“Rain-man” and the LIBOR Fraud

Financial War Profiteering

Why you should care when “Rain Man” takes the fall for the Multi-billion dollar LIBOR fraud

We live in a society in which the elites have maybe more power than they’ve ever had and a greater share of the wealth than they ever had in a very long time, but its not clear they have much in a sense of an obligation to society.

Michael Lewis  – Author: Liar’s Poker

Brief But Spectacular – the PBS Newshour

(by Daven Morrison) This week a financial insider involved in the LIBOR case was sentenced to 14 years in prison for illegal manipulation of the financial markets. For those who are not familiar with this case of fraud – you are not alone, of all the frauds I mention in lectures, LIBOR is the least well-known and the most confusing.

LIBOR is an acronym for London InterBank Offered Rate, which for non-interest rate wonks (which is likely close to 99% of the world) is the heart of interest rates around the world. This set number determines interest rates that tie to mortgages, commercial loans, inter-bank loans and loans between nations.  It is a number that is expected to be as trustworthy as the standard length of a meter, the temperature gauge of a thermometer or the weight of a kilogram. In other words if LIBOR is inaccurate than everything else that depends on LIBOR  is off – in other words the entire financial marketplace.

The amounts are stunning. By manipulating the rate, select banks were able to conceal their relative ill-health, as well as make unnatural profits to their advantage. This has ties to the average American. One estimate has noted roughly $6 billion in added interest rate payments US counties and municipalities (government) have had to pay, This is an additional 150% more than the $4 billion already paid[1]. Other estimates have put the cost of LIBOR in excess of $100 trillion. This problem is not new to myself and my coauthors. We were writing about this over two years ago in advance of the publication of A.B.C.s of Behavioral Forensics. In our text, LIBOR plays an important role in illustrating the problem of not only Bad Apples (individuals) but also Bad Crops (Industries). Our current thinking, since publishing “A.B.C.s,” is that LIBOR is an example of a Crazy Farmers’ Market (the whole system is rotten).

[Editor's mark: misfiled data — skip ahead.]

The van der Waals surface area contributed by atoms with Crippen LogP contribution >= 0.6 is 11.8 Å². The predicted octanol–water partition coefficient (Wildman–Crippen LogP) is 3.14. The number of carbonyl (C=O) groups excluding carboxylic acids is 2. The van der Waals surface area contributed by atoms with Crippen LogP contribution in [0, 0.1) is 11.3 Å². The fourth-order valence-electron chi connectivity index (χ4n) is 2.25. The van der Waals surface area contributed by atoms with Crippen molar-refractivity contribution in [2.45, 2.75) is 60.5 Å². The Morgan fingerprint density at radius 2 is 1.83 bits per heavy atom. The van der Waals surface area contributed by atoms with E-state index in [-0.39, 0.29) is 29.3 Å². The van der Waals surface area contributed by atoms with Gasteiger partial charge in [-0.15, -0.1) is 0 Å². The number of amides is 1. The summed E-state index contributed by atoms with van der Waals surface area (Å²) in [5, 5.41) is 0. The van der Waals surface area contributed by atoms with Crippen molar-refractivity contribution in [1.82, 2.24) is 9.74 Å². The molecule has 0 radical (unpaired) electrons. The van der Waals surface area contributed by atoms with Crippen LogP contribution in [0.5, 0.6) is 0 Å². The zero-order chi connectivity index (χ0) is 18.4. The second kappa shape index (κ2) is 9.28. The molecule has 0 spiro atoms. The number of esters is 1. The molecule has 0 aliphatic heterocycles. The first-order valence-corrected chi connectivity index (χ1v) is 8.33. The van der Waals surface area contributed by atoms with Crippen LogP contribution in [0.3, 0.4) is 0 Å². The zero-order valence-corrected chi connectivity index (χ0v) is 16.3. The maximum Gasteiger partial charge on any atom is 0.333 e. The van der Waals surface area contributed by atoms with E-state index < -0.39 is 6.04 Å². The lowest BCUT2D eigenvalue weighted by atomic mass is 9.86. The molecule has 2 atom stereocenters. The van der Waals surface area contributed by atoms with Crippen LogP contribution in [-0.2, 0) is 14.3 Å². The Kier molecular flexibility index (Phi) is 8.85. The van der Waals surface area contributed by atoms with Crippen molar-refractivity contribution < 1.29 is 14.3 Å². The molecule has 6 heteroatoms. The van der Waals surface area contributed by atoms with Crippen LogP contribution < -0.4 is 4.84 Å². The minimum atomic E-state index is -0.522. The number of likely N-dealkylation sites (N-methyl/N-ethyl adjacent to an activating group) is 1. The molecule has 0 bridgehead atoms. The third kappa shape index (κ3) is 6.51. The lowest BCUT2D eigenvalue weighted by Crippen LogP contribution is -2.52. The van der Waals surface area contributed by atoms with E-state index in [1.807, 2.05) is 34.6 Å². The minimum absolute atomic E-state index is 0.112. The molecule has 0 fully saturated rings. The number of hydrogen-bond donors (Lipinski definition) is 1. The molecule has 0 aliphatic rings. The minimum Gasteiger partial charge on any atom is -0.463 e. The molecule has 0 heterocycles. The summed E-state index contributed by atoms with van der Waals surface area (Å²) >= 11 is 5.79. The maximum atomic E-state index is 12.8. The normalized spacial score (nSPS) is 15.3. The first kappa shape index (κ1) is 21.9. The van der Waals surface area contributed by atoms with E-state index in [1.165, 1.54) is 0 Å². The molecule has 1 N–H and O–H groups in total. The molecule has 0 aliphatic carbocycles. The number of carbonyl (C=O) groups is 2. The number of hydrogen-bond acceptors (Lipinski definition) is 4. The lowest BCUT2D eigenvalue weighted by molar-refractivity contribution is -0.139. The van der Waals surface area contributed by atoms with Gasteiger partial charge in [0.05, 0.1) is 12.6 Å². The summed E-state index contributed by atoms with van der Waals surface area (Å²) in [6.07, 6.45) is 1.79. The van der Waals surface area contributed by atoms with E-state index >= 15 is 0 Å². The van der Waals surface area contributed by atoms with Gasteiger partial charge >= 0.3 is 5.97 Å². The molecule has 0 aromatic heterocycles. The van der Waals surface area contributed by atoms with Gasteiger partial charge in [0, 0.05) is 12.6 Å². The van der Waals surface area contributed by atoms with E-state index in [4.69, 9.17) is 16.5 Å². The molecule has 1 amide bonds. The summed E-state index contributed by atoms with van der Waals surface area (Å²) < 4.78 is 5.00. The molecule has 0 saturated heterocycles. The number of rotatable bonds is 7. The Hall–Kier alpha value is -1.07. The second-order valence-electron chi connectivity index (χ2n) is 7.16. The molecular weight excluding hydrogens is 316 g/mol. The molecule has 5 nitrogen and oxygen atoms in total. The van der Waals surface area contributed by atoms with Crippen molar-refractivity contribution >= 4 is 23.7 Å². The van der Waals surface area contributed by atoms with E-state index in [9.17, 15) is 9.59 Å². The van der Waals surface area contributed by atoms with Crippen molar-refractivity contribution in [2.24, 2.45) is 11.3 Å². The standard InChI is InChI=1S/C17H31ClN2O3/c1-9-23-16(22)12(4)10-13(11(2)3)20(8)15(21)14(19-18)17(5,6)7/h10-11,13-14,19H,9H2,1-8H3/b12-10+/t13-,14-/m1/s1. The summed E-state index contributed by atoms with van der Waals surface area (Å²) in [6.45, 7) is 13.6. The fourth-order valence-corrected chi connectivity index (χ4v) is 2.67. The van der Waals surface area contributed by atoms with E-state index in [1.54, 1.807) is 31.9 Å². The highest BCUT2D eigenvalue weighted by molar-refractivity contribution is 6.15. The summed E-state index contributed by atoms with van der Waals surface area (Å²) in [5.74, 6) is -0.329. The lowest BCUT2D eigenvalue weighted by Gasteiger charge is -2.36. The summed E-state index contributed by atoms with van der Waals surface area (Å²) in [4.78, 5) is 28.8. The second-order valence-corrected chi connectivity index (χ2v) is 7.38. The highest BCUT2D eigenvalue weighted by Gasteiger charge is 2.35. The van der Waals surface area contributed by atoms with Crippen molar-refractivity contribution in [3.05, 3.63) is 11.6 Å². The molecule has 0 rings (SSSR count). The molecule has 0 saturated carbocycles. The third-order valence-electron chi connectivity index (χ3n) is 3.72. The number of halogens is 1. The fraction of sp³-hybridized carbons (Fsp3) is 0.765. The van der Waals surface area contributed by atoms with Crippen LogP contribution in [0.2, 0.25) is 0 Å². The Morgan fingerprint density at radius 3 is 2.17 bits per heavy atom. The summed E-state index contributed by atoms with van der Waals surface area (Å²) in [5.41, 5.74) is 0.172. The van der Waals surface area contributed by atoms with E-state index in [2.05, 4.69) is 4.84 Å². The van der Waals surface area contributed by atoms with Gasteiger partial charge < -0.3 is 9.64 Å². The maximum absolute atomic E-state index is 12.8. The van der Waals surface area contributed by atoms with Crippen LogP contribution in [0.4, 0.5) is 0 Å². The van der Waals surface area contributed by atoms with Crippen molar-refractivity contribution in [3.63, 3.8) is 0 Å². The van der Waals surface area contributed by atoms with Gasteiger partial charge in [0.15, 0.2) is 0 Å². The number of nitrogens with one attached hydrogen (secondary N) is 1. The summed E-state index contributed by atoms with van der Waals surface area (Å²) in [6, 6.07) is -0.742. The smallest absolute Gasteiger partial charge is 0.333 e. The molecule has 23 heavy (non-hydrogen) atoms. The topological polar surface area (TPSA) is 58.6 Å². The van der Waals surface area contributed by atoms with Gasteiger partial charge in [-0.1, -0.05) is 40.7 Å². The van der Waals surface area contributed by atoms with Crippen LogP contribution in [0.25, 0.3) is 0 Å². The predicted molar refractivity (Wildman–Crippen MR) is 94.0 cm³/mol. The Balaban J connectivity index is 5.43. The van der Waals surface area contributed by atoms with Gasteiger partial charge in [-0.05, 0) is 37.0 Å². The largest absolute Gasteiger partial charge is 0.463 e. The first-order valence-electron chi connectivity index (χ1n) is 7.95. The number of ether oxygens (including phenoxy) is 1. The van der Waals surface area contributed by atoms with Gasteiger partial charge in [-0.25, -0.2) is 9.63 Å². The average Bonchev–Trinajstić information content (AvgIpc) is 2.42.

“This dwarfs by orders of magnitude any financial scam in the history of markets.[2]

Andrew Lo, MIT Professor of Finance

The individuals tied to LIBOR are elite. One does not graduate from a community college in the Midwest and then decide to get a job reporting and defining LIBOR. Therefore, to make an impact on the market, as was done around the crisis, and to move such large amounts of money is trusted to a select few. These are an informed and well-connected group of elite money managers in an insular profession. Therefore, to make these changes in a manner that is manipulative and intended for financial advantage likely requires some well coordinated tasks among special individuals.

(Because of my work experience as a Wall Street advisor) I know how much b-s  there is and I know how often people even in the financial world act like they know what is going on when they don’t’.

Michael Lewis  – Liar’s Poker

Brief But Spectacular – the PBS Newshour


Thomas Alexander William Hayes was one. Who was he? A recent article about his sentence was published this month in the Wall Street Journal

“Mr. Hayes, a mildly autistic mathematician whose quirky personality earned him the nickname “Rain Man” among colleagues…”[3]

As in the movie, Rain Man, it is likely that he did not work alone. He would be relatively shy, likely mathematically brilliant and also relatively easy to manipulate. Individuals on the autistic spectrum are at a particular risk of bullying. Biologically wired to not be comfortable with affect (emotion), it would be straightforward to stare down someone with autistic traits, and quite difficult for that person to stand up to someone who takes an aggressive stance with him or her.  But that does not mean an autistic man would not understand what was going on.